The crew of nurses, doctors and pilots heading Survival Flight, Michigan’s oldest emergency air transportation program, face critical situations everyday, and at 1,000 feet in the air, their job is like no other in the medical profession. Michigan Daily Staff Reporter Maria Sprow and Photographer Danny Moloshok spent a day with the people who make Survival Flight one of the most reputable transport systems in the country.

Paul Wong
Danny Moloshok/Daily

Memphis residents Tracy and Matt Hooten will never forget the day five months ago when their newborn daughter, Rachel, was flown to the Intensive Care Unit at C.S. Mott Children’s Hospital.

It was June 10, and Rachel was just five days old. Three days earlier, she had been diagnosed with hypoplastic left heart syndrome. The left side of her heart was underdeveloped, keeping it from pumping blood into the rest of her body.

According to the University Congenital Heart Center, if left untreated, HLHS kills 95 percent of its victims within one month. It’s responsible for 25 percent of cardiac-related deaths occurring in the first week of life, though it only affects about one in 5,000 newborns.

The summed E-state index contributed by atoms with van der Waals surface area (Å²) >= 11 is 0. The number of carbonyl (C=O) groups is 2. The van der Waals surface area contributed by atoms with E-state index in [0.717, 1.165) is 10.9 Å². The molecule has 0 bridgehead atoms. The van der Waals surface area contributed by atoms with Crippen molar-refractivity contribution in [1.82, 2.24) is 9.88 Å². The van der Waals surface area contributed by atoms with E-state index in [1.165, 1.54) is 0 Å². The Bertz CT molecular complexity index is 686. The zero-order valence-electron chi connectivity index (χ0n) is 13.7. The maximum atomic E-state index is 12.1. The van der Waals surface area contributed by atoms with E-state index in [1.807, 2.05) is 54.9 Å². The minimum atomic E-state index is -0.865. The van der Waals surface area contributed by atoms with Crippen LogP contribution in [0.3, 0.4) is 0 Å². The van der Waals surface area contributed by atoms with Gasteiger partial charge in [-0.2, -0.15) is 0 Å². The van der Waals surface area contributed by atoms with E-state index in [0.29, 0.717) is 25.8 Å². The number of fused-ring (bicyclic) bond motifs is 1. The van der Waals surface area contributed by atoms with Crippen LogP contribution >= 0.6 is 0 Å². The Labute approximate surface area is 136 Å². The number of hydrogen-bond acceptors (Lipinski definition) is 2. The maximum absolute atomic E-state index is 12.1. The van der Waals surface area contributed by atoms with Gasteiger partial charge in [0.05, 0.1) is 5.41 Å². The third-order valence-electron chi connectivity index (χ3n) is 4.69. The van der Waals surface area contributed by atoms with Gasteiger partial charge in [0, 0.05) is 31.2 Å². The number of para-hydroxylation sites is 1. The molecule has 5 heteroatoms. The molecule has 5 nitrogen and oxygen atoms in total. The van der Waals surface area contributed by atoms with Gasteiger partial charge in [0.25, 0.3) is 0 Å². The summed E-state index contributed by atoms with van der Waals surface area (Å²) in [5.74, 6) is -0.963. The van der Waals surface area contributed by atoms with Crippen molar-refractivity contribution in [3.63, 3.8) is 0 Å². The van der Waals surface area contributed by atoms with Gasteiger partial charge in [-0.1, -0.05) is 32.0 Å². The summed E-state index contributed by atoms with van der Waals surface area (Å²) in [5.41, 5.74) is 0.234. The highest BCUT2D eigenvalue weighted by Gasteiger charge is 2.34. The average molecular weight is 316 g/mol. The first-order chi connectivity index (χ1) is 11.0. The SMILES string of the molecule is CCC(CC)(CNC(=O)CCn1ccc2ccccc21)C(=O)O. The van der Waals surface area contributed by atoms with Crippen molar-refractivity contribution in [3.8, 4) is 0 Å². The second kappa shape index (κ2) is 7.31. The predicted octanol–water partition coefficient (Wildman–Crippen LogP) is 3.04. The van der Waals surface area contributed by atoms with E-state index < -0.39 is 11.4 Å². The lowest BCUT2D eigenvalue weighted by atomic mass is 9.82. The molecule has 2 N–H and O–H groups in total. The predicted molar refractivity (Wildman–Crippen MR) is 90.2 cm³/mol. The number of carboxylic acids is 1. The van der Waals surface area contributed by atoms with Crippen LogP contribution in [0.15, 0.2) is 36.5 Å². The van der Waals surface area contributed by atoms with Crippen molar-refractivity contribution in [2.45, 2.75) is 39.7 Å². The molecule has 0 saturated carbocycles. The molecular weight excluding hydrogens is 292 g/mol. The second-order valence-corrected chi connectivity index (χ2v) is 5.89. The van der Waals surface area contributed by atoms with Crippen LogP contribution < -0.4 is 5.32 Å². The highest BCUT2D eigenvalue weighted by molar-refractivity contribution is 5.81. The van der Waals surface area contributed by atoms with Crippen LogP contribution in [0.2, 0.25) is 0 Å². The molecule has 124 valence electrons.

The local Memphis hospital was unable to care for her and her life was on the line when the University Hospital’s Survival Flight crew arrived in Memphis to transport her to Ann Arbor.

“She pretty much slept the whole way,” says Tracy Hooten, recalling the family’s first flight and the work of the nurses and doctors who cared for Rachel during the trip. “They were watching her oxygen levels because her oxygen levels dropped. … They saved her life.”

Nearly five months and two heart surgeries later, Rachel took another ride on Survival Flight, the University’s equivalent to an airborne ambulance that travels across the United States and Canada to transport trauma and medical patients needing the expertise available at the University’s health system and medical centers.